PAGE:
Savoring Portrush and Bringing Good Fortune

The Irish should pay me–not stick with the leprechaun–as their lucky charm.

I returned to Northern Ireland a few months ago, and no sooner did I visit Rory McIlroy’s home course, Lough Erne, than the youngster produced his first PGA Tour victory, literally while I was in the clubhouse. I even met his parents!

So I come home and start writing about the myriad charms of Northern Ireland, get distracted by other stuff and turn around and guess what? Another local, Graeme McDowell, wins the US Open at Pebble Beach!

I take full responsibility for the success of both these lads, and feel that the good karma I am spreading about golf in Northern Ireland is the reason. So let’s get back to it.

The highlight of my trip, and one of the golf highlights of the world, is the Royal Portrush Golf Club. Of course, like most clubs across the pond, to confuse things they have two courses, but when folks talk Portrush, they are talk gin Dunluce, the “championship” course. It is one of the most overused adjectives in golf, but this time it rings true: the course was the only locale outside of Britain ever, as in all time, to host the Open Championship, aka The British Open.

You won't get lost at Royal Portrush - at least not until you venture into the sick rough!

So I can’t add much, except to say that Royal Portrush is indeed one of the world’s great links courses, and the golf magazines consistently rank it in the world’s top 20 and they are probably right. Unlike a lot of Scottish links, it plays right to the waters edge, a couple of times, and packs in awesome visual drama, along with lots and lots of wind. Links golf without wind, is well, just regular golf, and you are not likely to find any regular golf at Portrush. The opening two holes are a bit odd, playing along an out of bounds for no reason area that snares a lot of slicers (and even faders), and then across an inland road as if you are going to town for a pint, but from there on it just gets better and better and better.

The tow standouts here, the holes that make all the best of lists, are the almost drivable par-4 fifth, playing from an elevated tee straight at the ocean, and even the most rational golfer finds it too tempting and tends to hit much more club than necessary – or advisable. The most famous, or infamous, is Calamity Corner, but unlike Augusta’s Amen Corner, this corner is just one hole, the 14th, a 210-yard par-3 with no place to miss the green – so don’t.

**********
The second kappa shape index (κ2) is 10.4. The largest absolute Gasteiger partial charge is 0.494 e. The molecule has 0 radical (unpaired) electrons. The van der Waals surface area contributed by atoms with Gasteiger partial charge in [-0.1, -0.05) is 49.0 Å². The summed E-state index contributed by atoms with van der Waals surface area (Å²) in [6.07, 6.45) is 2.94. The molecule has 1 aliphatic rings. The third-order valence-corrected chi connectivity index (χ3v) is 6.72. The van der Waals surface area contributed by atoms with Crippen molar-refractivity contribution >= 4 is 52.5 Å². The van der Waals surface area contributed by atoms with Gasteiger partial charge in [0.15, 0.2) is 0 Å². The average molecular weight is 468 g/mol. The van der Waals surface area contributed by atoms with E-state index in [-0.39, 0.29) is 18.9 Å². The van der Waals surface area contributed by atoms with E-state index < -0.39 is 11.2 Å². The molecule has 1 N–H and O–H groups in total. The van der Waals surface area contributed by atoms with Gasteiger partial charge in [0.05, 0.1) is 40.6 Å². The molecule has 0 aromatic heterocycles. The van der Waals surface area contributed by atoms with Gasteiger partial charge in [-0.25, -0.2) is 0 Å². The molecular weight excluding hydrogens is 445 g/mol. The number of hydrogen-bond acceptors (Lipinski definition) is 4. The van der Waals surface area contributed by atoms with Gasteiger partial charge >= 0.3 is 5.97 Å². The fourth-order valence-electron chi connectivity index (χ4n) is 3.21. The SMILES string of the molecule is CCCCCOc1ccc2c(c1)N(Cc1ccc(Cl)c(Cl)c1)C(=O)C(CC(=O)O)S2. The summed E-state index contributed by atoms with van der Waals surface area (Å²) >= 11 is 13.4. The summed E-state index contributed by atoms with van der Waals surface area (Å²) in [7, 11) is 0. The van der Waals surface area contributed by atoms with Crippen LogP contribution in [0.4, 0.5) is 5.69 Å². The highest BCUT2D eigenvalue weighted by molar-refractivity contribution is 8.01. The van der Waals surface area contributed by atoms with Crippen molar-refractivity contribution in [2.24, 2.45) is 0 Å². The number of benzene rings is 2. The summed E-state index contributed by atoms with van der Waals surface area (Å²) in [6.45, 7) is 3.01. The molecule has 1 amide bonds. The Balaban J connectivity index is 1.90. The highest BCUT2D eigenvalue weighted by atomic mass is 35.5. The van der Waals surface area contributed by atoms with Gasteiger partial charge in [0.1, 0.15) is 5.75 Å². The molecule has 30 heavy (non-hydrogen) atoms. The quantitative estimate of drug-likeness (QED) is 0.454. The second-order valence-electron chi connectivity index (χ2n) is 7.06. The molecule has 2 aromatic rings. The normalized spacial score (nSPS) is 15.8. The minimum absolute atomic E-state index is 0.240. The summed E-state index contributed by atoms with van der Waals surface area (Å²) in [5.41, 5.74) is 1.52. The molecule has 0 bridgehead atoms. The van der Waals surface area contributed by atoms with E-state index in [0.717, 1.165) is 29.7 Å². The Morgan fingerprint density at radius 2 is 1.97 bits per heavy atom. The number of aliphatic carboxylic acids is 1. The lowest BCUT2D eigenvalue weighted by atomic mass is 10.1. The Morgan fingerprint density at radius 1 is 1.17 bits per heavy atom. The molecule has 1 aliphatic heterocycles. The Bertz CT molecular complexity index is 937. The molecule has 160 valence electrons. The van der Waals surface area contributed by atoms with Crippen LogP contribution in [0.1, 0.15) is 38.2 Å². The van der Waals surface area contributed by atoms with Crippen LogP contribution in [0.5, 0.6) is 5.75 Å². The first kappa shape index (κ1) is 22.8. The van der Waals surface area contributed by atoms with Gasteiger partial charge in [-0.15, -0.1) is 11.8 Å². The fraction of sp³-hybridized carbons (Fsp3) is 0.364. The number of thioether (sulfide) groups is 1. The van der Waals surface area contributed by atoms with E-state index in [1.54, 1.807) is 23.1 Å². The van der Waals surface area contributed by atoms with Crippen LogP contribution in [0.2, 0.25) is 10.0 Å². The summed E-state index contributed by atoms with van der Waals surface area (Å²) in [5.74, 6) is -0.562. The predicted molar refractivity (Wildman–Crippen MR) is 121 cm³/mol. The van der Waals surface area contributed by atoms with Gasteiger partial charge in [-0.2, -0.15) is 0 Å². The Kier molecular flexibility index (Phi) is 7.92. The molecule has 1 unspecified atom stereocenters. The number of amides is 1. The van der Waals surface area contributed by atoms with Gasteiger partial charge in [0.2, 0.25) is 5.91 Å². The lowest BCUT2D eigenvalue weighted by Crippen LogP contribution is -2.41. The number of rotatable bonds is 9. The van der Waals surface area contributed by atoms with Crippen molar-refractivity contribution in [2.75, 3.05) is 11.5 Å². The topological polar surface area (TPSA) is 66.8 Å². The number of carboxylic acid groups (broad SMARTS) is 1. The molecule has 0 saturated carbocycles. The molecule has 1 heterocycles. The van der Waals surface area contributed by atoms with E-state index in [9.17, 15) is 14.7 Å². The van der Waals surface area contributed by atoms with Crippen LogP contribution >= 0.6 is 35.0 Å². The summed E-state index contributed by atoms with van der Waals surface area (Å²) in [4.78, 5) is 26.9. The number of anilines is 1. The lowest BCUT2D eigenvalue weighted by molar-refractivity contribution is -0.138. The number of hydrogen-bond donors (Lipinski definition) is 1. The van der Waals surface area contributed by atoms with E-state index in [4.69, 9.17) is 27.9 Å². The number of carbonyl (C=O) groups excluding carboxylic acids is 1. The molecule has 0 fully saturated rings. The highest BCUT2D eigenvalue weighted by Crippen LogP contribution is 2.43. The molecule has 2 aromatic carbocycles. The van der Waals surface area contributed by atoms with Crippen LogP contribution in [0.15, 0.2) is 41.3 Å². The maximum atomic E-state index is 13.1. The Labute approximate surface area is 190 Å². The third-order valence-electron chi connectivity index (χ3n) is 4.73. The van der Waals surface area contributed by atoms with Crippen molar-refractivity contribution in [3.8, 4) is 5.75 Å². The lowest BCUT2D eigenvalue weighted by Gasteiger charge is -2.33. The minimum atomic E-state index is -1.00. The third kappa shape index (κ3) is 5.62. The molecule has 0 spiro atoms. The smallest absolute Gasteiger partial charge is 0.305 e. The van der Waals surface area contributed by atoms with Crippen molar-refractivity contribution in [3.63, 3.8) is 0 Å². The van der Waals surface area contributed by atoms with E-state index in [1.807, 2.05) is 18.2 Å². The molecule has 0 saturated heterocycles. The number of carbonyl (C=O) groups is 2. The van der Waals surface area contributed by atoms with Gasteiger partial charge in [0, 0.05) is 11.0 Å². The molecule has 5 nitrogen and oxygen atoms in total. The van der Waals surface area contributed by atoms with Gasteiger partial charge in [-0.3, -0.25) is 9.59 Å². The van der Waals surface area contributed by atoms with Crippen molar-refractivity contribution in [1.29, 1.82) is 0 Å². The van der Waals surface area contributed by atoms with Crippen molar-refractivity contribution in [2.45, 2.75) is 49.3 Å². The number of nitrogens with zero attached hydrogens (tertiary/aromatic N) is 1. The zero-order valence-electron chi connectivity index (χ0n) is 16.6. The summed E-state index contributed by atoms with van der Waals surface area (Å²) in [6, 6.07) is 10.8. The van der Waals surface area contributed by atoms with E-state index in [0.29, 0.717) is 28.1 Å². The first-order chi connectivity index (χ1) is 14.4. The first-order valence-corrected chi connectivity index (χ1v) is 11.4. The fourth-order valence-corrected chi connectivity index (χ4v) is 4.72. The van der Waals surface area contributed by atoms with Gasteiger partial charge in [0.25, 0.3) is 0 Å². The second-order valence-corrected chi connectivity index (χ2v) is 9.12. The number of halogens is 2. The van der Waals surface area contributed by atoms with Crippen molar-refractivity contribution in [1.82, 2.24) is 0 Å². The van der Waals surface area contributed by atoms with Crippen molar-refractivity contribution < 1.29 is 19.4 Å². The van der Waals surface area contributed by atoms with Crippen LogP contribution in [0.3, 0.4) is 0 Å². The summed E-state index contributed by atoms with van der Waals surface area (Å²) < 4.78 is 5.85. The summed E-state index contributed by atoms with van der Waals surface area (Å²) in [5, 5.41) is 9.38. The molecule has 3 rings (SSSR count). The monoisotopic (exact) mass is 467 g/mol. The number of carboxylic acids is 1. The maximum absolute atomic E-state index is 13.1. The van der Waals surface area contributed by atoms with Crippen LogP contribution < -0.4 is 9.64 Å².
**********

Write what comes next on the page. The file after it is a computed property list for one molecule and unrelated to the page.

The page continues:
But what really gives Royal Portrush its backbone and character, other than the omnipresent waves, is the rough. Sometimes they cut it and you wouldn’t think much of it. Other times, like on my previous visit, they grow the hell out of it, and holes become the links equivalent of target golf in the desert, with fairways and greens identifiable only by virtue of their shortness in a sea of long grass. Every shot becomes daunting, like hitting an island, and golfers need an extra club, a sickle. This is when the course is at its frightening best, and most distinctive, so I hope you get tall grass when you visit, and visit you must, because this is truly one of the world’s great courses.

Interestingly, it is one of only a handful of links courses designed by the legendary Harry Colt, who made his name as the all time master of the parkland and heathland styles, the proto Donald Ross. But when he traveled to the coast of Northern Ireland, he did just fine.

Leave a Reply

  • (will not be published)